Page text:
To the Editor:
This week has revealed many things about the American people and most of them are good. When faced with tragedies such as Boston and West, we are very likely to put aside our partisan ideologies and help each other. The many who rushed to help the wounded and dying and showed that this country has a big heart has saved people’s lives.
The problem is that soon we will be back to the partisanship that is dividing us and preventing us from talking (as opposed to labeling) with each other.
Our severe misunderstandings are the work of too many who gain from keeping us at each other’s throats. The work of being a democratic republic is being undermined with every negative word we shout at each other. It is our choice and our freedom to continue this way or to say to all who benefit from our division that they can no longer get away with their tactic. We are a nation held together by the Constitution: the entire document with all its amendments.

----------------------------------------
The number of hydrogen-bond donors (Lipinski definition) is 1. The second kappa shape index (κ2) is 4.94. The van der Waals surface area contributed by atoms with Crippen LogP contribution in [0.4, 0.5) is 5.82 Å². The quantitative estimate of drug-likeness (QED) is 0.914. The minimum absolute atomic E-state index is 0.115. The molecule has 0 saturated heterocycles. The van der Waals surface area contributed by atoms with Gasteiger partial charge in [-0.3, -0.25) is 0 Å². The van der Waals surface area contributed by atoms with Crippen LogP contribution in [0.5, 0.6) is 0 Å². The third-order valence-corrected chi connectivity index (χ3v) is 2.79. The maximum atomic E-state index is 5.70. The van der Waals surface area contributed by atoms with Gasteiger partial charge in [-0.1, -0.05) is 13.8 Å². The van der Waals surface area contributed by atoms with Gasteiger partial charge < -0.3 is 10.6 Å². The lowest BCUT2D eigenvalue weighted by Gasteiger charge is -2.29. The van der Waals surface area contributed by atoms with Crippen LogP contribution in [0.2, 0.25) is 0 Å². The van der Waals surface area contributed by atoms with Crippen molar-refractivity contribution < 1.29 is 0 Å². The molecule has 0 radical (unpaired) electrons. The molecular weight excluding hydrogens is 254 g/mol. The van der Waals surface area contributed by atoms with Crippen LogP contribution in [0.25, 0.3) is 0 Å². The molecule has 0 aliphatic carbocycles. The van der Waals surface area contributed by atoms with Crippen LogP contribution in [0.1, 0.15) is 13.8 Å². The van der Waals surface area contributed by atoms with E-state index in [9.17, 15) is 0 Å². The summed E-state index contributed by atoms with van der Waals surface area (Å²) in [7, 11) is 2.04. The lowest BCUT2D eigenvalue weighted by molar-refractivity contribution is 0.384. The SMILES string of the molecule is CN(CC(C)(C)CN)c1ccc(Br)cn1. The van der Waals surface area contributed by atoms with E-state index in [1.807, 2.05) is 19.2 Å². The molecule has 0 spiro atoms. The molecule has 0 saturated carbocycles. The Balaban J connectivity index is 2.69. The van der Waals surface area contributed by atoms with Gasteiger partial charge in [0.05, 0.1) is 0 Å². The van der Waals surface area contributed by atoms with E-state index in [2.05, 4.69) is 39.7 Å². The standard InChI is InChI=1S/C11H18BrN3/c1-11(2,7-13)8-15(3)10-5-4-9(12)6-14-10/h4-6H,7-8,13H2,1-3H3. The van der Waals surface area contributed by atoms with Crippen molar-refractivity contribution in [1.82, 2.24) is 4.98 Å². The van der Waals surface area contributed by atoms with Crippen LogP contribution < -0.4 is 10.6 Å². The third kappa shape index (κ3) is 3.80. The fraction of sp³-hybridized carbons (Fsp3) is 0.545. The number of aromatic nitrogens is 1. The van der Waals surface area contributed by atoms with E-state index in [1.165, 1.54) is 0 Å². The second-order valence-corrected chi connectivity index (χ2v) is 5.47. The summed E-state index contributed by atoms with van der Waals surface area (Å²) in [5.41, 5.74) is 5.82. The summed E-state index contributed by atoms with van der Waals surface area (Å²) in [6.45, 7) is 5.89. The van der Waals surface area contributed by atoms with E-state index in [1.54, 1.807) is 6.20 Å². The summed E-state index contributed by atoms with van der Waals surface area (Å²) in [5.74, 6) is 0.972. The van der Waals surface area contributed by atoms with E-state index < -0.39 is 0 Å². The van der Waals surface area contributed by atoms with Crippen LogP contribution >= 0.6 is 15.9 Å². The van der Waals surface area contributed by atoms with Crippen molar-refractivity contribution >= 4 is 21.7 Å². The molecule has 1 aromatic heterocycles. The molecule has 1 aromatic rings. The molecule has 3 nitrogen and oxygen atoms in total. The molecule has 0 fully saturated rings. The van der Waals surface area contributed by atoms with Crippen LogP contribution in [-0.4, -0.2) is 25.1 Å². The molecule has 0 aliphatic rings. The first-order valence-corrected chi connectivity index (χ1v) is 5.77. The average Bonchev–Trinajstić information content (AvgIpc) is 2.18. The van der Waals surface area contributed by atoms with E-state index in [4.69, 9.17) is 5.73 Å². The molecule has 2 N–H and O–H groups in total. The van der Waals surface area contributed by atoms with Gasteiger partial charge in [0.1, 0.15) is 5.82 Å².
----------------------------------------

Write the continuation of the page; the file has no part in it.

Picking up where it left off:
My proposal is that we talk and honor and respect each other, not for our sameness but for our differences.
This is something we can choose to do and to start listening to the reasons we each hold the opinions we do. Then form a consensus on how to respond to them. Neither side should feel satisfied that it defeated the other but that we all have won something infinitely more important: A more American America.